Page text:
• Promote sustainable biofuel production. In combination with improved fuel economy, an investment in advanced biofuels must be accompanied by enhanced environmental safeguards and incentives for biofuel producers to conserve land and water resources, maximize lifecycle greenhouse gas reduction methods, and grow energy crops in a sustainable manner. Any consideration of utilizing land currently enrolled in farm bill conservation programs for biofuel production must ensure the primary conservation goals of the programs are not compromised. The use of transparent certification and labeling criteria to encourage sustainable production of biofuels in a voluntary Renewable Fuels Program such as the Center for American Progress is advocating, should be implemented immediately. Farmers must have a central role in this effort.

Encouraging agriculture to diversify into renewable energy and dedicated energy crops will improve agricultural prices by slowing the oversupply of traditional agricultural commodities in global markets. Subsidies with a greater effect on production will also need to be addressed, but reforming of direct payment subsidies will have a modest impact on reducing the overproduction and dumping of agricultural commodities on global markets and minimizing the accompanying weak prices for all producers.

The market is currently experiencing better prices for corn, soybeans, and wheat, which increases farmers’ income and therefore flexibility. Yet we must put safeguards in place to ensure that a rapid ramp-up in prices does not lead to increased volatility in food costs and supply shortages for developing countries.

A sustained and consistent period of improved demand and prices will allow the United States, Europe, and Japan to meet the request of developing countries to improve their commitments to agricultural subsidy and tariff reform, thereby opening one avenue for progress in the stalled WTO Doha round. International trade challenges to U.S. farm policies, such as Canada’s recent complaint regarding U.S. agricultural support programs and the ongoing cotton subsidy dispute with Brazil, will be defused. The result would provide a modest foundation for poverty reduction, improve the competitiveness of U.S. agriculture, and strengthen the multilateral trading system.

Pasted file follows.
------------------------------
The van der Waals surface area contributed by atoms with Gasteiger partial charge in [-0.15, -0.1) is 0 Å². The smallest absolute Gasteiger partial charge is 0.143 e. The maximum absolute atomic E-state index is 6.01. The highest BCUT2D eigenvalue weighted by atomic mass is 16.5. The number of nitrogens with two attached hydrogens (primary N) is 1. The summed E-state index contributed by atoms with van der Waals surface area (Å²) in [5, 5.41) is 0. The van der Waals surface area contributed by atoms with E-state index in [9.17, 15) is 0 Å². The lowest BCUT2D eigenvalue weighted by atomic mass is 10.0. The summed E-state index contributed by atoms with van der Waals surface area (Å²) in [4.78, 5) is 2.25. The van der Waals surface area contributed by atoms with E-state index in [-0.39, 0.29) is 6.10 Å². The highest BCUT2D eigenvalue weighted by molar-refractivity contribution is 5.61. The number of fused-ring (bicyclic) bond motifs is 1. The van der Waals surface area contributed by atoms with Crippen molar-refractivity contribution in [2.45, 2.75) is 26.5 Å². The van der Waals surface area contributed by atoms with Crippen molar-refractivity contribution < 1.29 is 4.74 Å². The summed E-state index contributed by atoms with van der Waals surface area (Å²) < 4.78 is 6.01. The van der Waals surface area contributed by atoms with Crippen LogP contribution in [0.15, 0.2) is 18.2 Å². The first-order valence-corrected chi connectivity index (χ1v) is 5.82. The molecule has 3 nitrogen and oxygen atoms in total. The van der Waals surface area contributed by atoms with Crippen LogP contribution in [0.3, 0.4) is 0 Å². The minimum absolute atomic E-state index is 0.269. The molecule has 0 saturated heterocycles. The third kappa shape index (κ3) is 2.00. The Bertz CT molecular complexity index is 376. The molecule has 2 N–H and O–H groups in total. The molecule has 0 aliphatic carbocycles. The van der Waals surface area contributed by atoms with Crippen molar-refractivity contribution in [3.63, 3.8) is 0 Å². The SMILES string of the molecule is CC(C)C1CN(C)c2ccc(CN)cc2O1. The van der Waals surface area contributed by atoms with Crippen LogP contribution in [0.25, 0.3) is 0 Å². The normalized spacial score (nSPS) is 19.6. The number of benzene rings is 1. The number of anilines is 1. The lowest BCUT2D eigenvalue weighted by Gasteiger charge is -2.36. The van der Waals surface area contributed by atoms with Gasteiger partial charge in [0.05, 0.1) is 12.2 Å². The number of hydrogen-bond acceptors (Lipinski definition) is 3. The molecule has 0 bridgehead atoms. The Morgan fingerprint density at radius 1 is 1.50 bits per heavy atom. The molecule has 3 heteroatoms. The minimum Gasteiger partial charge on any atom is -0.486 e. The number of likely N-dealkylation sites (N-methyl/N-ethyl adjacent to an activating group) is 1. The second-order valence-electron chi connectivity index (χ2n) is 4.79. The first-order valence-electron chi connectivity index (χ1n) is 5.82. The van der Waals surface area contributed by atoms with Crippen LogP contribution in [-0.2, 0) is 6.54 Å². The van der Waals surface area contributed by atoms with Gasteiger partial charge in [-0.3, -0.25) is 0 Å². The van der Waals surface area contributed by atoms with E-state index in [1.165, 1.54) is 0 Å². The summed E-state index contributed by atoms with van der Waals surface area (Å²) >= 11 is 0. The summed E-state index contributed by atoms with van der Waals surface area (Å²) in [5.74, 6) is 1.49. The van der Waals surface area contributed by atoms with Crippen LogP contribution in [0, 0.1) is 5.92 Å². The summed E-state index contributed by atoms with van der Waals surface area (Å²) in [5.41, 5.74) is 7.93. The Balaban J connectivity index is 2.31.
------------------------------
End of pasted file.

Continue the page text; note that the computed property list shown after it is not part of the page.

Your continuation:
In support of the original goals of the Doha Development Round, the United States and other nations should assist developing countries by promoting “behind the border” capacity-building such as education, transportation infrastructure, and access to private capital. A robust “Aid for Trade” program should not focus exclusively on trade efficiency-oriented measures such as new technology for customs and inspection, but also on initiatives to achieve broader economic growth and development in developing countries such as duty-free, quota-free access for exports from least-developed countries immediately and unconditionally granted. Small-scale farmers in developing countries should be eligible to have specific crops exempt from full and immediate liberalization.

This week, leaders in Congress and at the international level have an opportunity to put aside their misplaced allegiance to ideas of the past and rethink their traditional support for narrow, outdated agricultural policies in favor of win-win-win farm, energy, and trade policies that combat oil dependence, climate change, and rural poverty while fostering fair and open markets worldwide. Other countries must do their part, but success can only be achieved with dedicated U.S. leadership at home and abroad. It would be a serious mistake to pass up the opportunity to strengthen U.S. and global agriculture.

For further details on the agriculture, alternative energy, and trade policy recommendations of the Center for American Progress please see the following reports:

The positions of American Progress, and our policy experts, are independent, and the findings and conclusions presented are those of American Progress alone. A full list of supporters is available here. American Progress would like to acknowledge the many generous supporters who make our work possible.